Yesterday, i stumble upon some of my country macroeconomic data, and i found some interesting pattern on quarter-on-quarter gdp growth, almost every Q4 and Q1 has a negative growth. After checking another country's data, i can't find the same pattern. later i learned that my country data was probably non-seasonally adjusted data, since when i search for non-seasonally adjusted(NSA) GDP for another country, they also show similiar pattern.

My question is :

Why did NSA GDP usually drop on Q4 And Q1, what causes this pattern?

Did this also mean we're usually in recession in Q2 (Since Q4 and Q1 growth are negative)? After the Q2 2020 macroeconomical data released, there are a lot news about our country entering technical recession, even if our Q1 yoy growth was still positive.

Are seasonally adjusted GDP growth are the same as Year-on-year GDP growth?

What data do we use to define recession? Seasonally adjusted one or Non-Seasonally adjusted one?


1 Answer 1


Output usually falls during certain quarters/months and for many countries it is in the winter. Tourists usually travel for vacations in summer when kids also get long summer holiday. Farm work is highly seasonal and there is more of it in summer than winter (as pointed out by @dismalscience in an excellent comment construction is seasonal too) etc. As a result GDP will fluctuate seasonally and this is in fact the reason why we seasonally adjust series for many research purposes. Although usually these fluctuations are not big enough to cause recessions.

Depending on geography and in which industries country specializes it will be affected differently by seasonal variation in output. There is no a priori reason why it should happen in Q1 and Q4 but for most countries it will be either during winter or summer. Since you do not mention which country you talk about there is not much what can be said about that.

If real GDP dropped in two consecutive quarters then usually it would qualify as a recession (for example that is definition given by Blanchard et al. Macroeconomics in glossary on pp 569), but that is not the only definition used in literature - there simply is no single agreed upon definition by all. Research on calling recessions often uses seasonally adjusted real GDP in order to identify recessions (e.g. Hamilton, 2011), but most definitions do not specify whether it should be seasonally adjusted or not.

  • $\begingroup$ The NBER doesn’t use the 2-quarter rule. On the page you linked: “Why doesn't the committee accept the two-quarter definition?” $\endgroup$ Oct 12, 2020 at 17:49
  • $\begingroup$ @BrianRomanchuk sorry, my bad, I read an old source that linked there, and said they used that as a technical rule, but not anymore but I did not realized that and just used link to primary source without double checking. I already corrected the text $\endgroup$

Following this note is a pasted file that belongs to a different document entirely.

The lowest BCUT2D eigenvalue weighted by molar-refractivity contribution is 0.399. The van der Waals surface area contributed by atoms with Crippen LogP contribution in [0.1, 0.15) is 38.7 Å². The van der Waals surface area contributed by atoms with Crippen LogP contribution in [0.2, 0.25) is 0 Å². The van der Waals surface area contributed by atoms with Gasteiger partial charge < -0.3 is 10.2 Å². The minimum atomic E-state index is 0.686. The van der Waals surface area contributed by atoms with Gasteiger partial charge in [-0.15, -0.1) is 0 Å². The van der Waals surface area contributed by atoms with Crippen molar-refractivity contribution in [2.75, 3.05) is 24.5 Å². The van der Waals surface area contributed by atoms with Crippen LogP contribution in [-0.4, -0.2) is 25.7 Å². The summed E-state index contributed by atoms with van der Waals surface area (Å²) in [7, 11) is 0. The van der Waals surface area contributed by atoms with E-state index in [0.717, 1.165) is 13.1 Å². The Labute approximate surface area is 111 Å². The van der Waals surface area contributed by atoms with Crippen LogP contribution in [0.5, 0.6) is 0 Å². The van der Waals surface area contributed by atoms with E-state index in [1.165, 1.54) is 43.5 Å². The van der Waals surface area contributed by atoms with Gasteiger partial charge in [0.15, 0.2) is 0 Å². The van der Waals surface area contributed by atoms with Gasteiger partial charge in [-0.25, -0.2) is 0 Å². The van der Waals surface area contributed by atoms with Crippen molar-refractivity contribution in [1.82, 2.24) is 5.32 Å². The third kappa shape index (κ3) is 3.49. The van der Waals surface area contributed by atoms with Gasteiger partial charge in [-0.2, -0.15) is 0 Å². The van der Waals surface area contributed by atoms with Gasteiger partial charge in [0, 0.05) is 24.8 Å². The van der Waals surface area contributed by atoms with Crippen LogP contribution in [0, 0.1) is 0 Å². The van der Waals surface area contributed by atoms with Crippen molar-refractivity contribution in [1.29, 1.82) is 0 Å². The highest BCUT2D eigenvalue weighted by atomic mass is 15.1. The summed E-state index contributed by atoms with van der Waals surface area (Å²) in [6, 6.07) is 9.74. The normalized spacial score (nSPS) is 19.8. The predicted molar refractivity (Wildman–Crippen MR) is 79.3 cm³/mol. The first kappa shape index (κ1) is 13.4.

– 1muflon1
    Oct 12, 2020 at 18:26
  • 2
    $\begingroup$ In addition to agriculture, construction is also highly seasonal (and in most developed economies it’s a much larger share than agriculture). $\endgroup$ Oct 12, 2020 at 19:44
  • $\begingroup$ @dismalscience why construction is highly seasonal? BTW, i live in indonesia, which is a tropical country. Q4 and Q1 are in rainy season, at Q4 agriculture output dropped ~20%, which account for ~2.5% drop in GDP, other sector also stagnating at Q4(household consumption growth is only 0.1%, low demand for goods maybe explain the stagnating growth for other sector).the weird one is the decline at Q1, agriculture has a positive growth ~10%, but government spending dropped ~40% (Healthcare, education, construction, dropped probably because this). Why did government spending dropped a lot on Q1? $\endgroup$
    – Fahrul
    Oct 13, 2020 at 1:30
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    $\begingroup$ @Fahrul In colder climates, concrete becomes uneconomical to work with when the temperature falls below about 5°C. Based on what I know (which is limited), rainy seasons slow construction activity as well (because some things are more expensive to do when it’s raining). I pulled up the construction GDP series from Badan Pusat Statistik Indonesia, and it appears to peak quarterly in Q4 and dip significantly in Q1; that seems to line up imperfectly with what you observe. $\endgroup$ Oct 13, 2020 at 15:33

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